Bankruptcy Law Book and Gavel

Can I Keep My House & Car If I File for Bankruptcy?

Cannon Law Offices, PLLC Jan. 11, 2023

For individuals and families going through financial distress in North Carolina, filing for bankruptcy is among the promising options to get debt relief. However, specific rules address how bankruptcy works, the eligibility requirements, and the assets that consumers may sell or keep upon filing. A seasoned North Carolina bankruptcy attorney can answer your questions about assets that you can keep or sell when you file for bankruptcy.  

At Cannon Law Offices, PLLC, we have the diligence and resources to advise clients on legal matters such as bankruptcy and debt relief. Our dedicated attorneys can educate you about your different bankruptcy options as well as the possibility of keeping your vehicle or house upon filing. We’re proud to serve clients across Greenville and throughout eastern North Carolina, including the Outer Banks, Wilmington, Washington County, and Hyde County. 

Chapter 13 Bankruptcy   

Chapter 13 bankruptcy is available to individuals who earn a regular income but have a huge debt burden. This bankruptcy option allows you to pay off your debt using your future income. In a Chapter 13 case, you will propose a repayment plan — ranging between three and five years — to your creditor. Some of your unsecured debts may also be discharged at the end of your Chapter 13 repayment plan.  

Generally, Chapter 13 bankruptcy allows consumers to keep all or most of their property and assets while paying off their debts. In most cases, none of your assets will be sold upon filing for protection under this chapter. However, it is only available to regular income earners who are facing financial instability or overwhelmed with debts.  

Can You Keep Your House & Car With Chapter 13 Bankruptcy?  

As previously mentioned, you would be allowed to keep all or most of your property and assets in a Chapter 13 case, including your house and car. Generally, you will pay any outstanding amount you owe on an asset like house or vehicle using your disposable income through your Chapter 13 repayment plan. Hence, you may need to divert all your disposable income to offset the debt.  

If you want to keep your house and vehicle after filing for Chapter 13 bankruptcy, you would have to keep making monthly mortgage or car payments. Conversely, if you’re unable to continue making monthly payments, the creditor or lender may file a petition requesting the court to lift the existing automatic stay order. Once lifted, the lender can take necessary legal action to foreclose or repossess your property. 

Chapter 7 Bankruptcy   

Chapter 7 bankruptcy can help consumers facing financial hardship clear away most of their general unsecured debts — such as personal loans, credit cards, and medical bills — and achieve a financial clean slate. In a Chapter 7 case, a trustee appointed by the court will collect and sell your non-exempt assets.   

Non-exempt assets that are often sold in a Chapter 7 case include second cars, vacation homes, second homes, stocks, bonds, family heirlooms, bank accounts, and other investments. The trustee will use the net proceeds from these sales to pay off some or all of your debts.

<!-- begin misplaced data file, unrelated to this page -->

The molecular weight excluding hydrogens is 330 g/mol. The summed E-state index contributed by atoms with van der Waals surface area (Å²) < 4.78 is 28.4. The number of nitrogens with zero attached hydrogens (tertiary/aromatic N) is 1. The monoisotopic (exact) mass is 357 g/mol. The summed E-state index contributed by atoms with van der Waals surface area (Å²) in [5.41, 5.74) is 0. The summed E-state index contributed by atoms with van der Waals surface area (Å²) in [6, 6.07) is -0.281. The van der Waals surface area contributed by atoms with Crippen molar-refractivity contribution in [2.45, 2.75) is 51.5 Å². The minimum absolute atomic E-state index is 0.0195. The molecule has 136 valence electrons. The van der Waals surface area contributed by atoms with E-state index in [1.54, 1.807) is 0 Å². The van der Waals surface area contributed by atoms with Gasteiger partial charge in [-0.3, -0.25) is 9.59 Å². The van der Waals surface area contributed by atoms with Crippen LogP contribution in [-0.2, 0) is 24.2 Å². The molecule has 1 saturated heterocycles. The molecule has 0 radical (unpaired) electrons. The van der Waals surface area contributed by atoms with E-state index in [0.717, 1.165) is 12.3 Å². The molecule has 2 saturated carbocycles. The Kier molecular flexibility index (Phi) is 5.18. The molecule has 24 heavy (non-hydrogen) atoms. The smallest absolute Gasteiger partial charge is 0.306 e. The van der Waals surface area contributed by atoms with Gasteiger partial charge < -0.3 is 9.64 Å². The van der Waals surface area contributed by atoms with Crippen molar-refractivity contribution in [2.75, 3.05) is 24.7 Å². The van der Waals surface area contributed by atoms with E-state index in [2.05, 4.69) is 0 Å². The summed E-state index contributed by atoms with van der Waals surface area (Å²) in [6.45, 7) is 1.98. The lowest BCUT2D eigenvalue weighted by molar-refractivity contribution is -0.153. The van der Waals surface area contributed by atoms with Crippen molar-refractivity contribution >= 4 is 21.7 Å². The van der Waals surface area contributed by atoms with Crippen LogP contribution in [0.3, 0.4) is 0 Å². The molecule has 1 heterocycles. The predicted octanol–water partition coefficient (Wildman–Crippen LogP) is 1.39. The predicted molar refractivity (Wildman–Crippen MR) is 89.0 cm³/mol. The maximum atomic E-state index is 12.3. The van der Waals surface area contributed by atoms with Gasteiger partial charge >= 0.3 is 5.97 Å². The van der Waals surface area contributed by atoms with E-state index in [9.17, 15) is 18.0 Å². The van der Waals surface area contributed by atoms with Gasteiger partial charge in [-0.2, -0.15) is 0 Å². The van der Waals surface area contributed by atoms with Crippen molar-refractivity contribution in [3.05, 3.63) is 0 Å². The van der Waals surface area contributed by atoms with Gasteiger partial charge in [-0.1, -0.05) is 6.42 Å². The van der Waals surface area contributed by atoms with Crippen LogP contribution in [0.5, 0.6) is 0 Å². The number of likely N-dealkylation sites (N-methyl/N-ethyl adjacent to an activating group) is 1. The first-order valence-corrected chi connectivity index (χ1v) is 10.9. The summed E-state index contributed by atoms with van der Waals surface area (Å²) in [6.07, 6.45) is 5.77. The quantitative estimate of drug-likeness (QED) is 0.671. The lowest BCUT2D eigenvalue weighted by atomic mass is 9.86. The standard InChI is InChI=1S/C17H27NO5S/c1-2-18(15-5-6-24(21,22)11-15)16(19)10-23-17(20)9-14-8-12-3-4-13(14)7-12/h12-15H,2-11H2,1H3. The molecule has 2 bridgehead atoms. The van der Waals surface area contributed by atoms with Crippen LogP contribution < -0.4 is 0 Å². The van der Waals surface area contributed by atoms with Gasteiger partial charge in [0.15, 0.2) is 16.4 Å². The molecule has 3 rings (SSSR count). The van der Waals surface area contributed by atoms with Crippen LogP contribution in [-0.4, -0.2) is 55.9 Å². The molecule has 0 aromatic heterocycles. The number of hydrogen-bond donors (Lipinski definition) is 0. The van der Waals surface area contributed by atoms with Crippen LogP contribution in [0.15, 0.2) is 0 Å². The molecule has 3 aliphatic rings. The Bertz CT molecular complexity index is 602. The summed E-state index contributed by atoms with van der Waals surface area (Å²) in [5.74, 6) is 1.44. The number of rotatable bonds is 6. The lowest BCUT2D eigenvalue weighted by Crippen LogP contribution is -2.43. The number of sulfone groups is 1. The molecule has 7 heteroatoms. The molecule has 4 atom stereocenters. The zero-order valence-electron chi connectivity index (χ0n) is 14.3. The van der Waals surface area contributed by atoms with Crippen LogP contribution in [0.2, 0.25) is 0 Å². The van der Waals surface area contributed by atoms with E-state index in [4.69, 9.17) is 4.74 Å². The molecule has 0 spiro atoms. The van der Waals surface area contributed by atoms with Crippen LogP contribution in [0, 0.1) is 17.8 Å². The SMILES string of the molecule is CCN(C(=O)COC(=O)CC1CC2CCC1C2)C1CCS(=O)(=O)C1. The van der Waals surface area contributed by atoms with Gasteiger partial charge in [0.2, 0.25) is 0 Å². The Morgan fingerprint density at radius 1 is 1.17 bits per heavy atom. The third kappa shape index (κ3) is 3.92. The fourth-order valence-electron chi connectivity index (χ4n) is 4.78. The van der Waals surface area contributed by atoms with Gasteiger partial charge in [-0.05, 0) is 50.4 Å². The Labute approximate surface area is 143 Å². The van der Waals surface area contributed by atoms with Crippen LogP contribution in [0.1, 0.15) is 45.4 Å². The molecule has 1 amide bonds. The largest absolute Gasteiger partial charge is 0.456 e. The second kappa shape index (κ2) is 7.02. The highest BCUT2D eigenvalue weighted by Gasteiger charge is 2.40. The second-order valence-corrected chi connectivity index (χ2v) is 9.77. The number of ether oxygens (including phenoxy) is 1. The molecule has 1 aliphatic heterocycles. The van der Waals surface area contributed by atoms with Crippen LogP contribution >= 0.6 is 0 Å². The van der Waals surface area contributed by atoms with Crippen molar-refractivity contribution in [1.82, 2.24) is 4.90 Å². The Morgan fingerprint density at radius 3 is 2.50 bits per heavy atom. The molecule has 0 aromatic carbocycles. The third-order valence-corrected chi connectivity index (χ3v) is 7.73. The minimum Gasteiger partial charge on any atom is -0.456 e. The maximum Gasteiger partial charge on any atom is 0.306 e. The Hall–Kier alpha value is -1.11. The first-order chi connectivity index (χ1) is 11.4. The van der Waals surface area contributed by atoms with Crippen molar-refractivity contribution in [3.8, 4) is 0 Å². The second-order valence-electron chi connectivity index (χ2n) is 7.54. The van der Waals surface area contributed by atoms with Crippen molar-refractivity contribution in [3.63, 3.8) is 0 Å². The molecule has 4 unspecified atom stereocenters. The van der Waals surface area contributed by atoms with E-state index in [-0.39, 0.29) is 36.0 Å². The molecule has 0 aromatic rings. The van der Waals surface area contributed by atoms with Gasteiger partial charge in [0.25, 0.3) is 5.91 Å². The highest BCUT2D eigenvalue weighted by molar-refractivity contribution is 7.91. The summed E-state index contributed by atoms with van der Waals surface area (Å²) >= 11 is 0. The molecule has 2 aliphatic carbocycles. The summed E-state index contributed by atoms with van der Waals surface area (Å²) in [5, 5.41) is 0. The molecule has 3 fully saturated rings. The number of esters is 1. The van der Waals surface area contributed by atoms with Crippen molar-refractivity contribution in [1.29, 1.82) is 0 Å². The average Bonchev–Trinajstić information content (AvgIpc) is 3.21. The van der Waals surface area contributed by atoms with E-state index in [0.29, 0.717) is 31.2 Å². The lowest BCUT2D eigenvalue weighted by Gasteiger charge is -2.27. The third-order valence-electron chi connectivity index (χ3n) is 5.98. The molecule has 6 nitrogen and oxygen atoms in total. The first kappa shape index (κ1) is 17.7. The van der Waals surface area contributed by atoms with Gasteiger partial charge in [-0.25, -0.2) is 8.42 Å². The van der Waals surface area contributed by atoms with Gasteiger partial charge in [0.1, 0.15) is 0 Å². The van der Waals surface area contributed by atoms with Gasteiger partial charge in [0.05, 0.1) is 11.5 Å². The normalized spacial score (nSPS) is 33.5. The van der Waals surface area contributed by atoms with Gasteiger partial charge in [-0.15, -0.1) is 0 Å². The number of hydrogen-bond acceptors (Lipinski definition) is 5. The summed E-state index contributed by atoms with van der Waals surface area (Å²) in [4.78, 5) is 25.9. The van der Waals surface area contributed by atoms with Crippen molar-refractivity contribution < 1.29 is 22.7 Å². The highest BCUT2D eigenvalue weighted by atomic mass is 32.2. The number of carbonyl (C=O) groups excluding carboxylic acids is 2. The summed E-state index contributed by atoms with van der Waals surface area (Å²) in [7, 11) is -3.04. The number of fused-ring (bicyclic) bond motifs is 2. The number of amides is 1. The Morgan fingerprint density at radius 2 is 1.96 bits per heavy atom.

However, in a Chapter 7 case, you may keep your exempt assets, such as your primary home, primary car, furniture pieces, clothing, household appliances, pensions, and personal injury compensation. 

Can You Keep Your House With Chapter 7 Bankruptcy?  

In North Carolina, homestead exemptions will protect the equity in your primary property. This protects up to $35,000 in equity of the residential property for individuals or $70,000 for married couples filing jointly. As a result, you can keep your primary residential home in a Chapter 7 case, provided it is within the exemption limits. 

In a situation where the homestead exemption is unable to protect the equity in your home, the trustee may be entitled to sell the house. Once sold, the trustee will distribute the proceeds to your creditors. 

Can You Keep Your Car With Chapter 7 Bankruptcy?  

Additionally, you may be able to protect your vehicle’s equity using North Carolina’s motor vehicle exemption if you file for Chapter 7. Under this rule, you are allowed to exempt up to $3,500 in vehicle equity as an individual or up to $7,000 as a married couple. Hence, depending on the vehicle equity, you may be able to keep your car. However, any vehicle purchased within 90 days of filing your bankruptcy petition will not qualify for an exemption. 

Hire an Experienced Bankruptcy Attorney 

Filing for bankruptcy in North Carolina usually involves several complicated procedures. However, before you proceed, you need to understand your possible options, determine whether you’re eligible, calculate equity, and know the available exemptions. Therefore, consulting with an experienced bankruptcy attorney is imperative when considering bankruptcy. 

At Cannon Law Offices, PLLC, we are committed to guiding consumers through the complex processes involved in filing for bankruptcy. As your legal counsel, we can evaluate your unique financial situation, advise you about your bankruptcy options, and help file your petition. In addition, we can help you craft an actionable plan to protect your assets during bankruptcy and ultimately improve your finances and credit post-bankruptcy. 

Are you considering filing for bankruptcy but are concerned about losing your assets? Contact Cannon Law Offices, PLLC, today to schedule a consultation with a knowledgeable bankruptcy attorney. Our skilled legal team can offer you the detailed guidance and advocacy you need to make informed decisions in your bankruptcy case. We’re proud to serve clients across Greenville and throughout eastern North Carolina.